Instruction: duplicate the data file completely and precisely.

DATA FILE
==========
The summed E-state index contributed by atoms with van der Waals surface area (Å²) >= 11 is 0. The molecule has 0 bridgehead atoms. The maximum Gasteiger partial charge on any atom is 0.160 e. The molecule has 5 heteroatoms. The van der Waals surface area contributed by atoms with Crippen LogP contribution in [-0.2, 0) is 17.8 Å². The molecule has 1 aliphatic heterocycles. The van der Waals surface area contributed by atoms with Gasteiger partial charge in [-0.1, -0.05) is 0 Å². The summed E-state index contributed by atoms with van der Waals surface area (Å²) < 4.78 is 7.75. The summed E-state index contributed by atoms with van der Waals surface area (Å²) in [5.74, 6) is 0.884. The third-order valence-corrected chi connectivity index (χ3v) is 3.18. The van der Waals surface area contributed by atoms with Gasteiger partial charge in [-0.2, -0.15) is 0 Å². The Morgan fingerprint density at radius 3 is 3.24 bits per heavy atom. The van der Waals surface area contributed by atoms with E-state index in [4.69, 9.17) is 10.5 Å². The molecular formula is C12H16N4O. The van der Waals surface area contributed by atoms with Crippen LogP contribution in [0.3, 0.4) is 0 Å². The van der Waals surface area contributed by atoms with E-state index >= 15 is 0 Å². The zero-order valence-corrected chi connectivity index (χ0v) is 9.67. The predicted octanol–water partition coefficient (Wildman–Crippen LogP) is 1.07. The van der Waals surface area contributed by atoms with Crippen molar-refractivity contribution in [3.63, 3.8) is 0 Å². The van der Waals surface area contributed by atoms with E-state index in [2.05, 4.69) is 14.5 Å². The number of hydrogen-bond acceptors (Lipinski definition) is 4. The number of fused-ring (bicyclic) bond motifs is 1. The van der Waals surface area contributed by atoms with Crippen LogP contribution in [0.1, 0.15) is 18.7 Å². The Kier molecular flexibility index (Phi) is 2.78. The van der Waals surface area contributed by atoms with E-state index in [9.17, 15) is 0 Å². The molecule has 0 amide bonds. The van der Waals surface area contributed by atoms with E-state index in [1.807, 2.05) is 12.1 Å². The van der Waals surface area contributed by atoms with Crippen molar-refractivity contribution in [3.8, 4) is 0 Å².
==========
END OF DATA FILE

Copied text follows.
The summed E-state index contributed by atoms with van der Waals surface area (Å²) >= 11 is 0. The molecule has 0 bridgehead atoms. The maximum Gasteiger partial charge on any atom is 0.160 e. The molecule has 5 heteroatoms. The van der Waals surface area contributed by atoms with Crippen LogP contribution in [-0.2, 0) is 17.8 Å². The molecule has 1 aliphatic heterocycles. The van der Waals surface area contributed by atoms with Gasteiger partial charge in [-0.1, -0.05) is 0 Å². The summed E-state index contributed by atoms with van der Waals surface area (Å²) < 4.78 is 7.75. The summed E-state index contributed by atoms with van der Waals surface area (Å²) in [5.74, 6) is 0.884. The third-order valence-corrected chi connectivity index (χ3v) is 3.18. The van der Waals surface area contributed by atoms with Gasteiger partial charge in [-0.2, -0.15) is 0 Å². The Morgan fingerprint density at radius 3 is 3.24 bits per heavy atom. The van der Waals surface area contributed by atoms with E-state index in [4.69, 9.17) is 10.5 Å². The molecular formula is C12H16N4O. The van der Waals surface area contributed by atoms with Crippen LogP contribution in [0.3, 0.4) is 0 Å². The van der Waals surface area contributed by atoms with E-state index >= 15 is 0 Å². The zero-order valence-corrected chi connectivity index (χ0v) is 9.67. The predicted octanol–water partition coefficient (Wildman–Crippen LogP) is 1.07. The van der Waals surface area contributed by atoms with Crippen molar-refractivity contribution in [3.63, 3.8) is 0 Å². The van der Waals surface area contributed by atoms with E-state index in [2.05, 4.69) is 14.5 Å². The number of hydrogen-bond acceptors (Lipinski definition) is 4. The number of fused-ring (bicyclic) bond motifs is 1. The van der Waals surface area contributed by atoms with Crippen LogP contribution in [0.1, 0.15) is 18.7 Å². The Kier molecular flexibility index (Phi) is 2.78. The van der Waals surface area contributed by atoms with E-state index in [9.17, 15) is 0 Å². The molecule has 0 amide bonds. The van der Waals surface area contributed by atoms with E-state index in [1.807, 2.05) is 12.1 Å². The van der Waals surface area contributed by atoms with Crippen molar-refractivity contribution in [3.8, 4) is 0 Å².